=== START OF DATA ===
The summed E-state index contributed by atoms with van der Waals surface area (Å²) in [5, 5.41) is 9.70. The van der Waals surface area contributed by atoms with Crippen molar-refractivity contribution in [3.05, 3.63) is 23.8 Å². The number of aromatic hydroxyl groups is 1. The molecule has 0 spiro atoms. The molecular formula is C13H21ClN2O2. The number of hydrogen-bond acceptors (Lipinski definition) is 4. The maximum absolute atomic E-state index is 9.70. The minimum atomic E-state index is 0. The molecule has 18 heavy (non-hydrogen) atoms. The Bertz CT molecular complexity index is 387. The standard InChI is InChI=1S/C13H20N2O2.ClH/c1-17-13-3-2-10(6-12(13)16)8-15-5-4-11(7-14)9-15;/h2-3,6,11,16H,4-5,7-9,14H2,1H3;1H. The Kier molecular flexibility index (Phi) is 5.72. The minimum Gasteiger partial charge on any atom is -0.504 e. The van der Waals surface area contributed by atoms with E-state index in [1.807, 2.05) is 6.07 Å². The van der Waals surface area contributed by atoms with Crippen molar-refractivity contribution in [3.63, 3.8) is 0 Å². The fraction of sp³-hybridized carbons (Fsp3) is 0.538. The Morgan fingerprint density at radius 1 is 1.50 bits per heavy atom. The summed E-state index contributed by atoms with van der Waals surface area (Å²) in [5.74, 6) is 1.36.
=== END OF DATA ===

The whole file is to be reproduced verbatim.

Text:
The summed E-state index contributed by atoms with van der Waals surface area (Å²) in [5, 5.41) is 9.70. The van der Waals surface area contributed by atoms with Crippen molar-refractivity contribution in [3.05, 3.63) is 23.8 Å². The number of aromatic hydroxyl groups is 1. The molecule has 0 spiro atoms. The molecular formula is C13H21ClN2O2. The number of hydrogen-bond acceptors (Lipinski definition) is 4. The maximum absolute atomic E-state index is 9.70. The minimum atomic E-state index is 0. The molecule has 18 heavy (non-hydrogen) atoms. The Bertz CT molecular complexity index is 387. The standard InChI is InChI=1S/C13H20N2O2.ClH/c1-17-13-3-2-10(6-12(13)16)8-15-5-4-11(7-14)9-15;/h2-3,6,11,16H,4-5,7-9,14H2,1H3;1H. The Kier molecular flexibility index (Phi) is 5.72. The minimum Gasteiger partial charge on any atom is -0.504 e. The van der Waals surface area contributed by atoms with E-state index in [1.807, 2.05) is 6.07 Å². The van der Waals surface area contributed by atoms with Crippen molar-refractivity contribution in [3.63, 3.8) is 0 Å². The fraction of sp³-hybridized carbons (Fsp3) is 0.538. The Morgan fingerprint density at radius 1 is 1.50 bits per heavy atom. The summed E-state index contributed by atoms with van der Waals surface area (Å²) in [5.74, 6) is 1.36.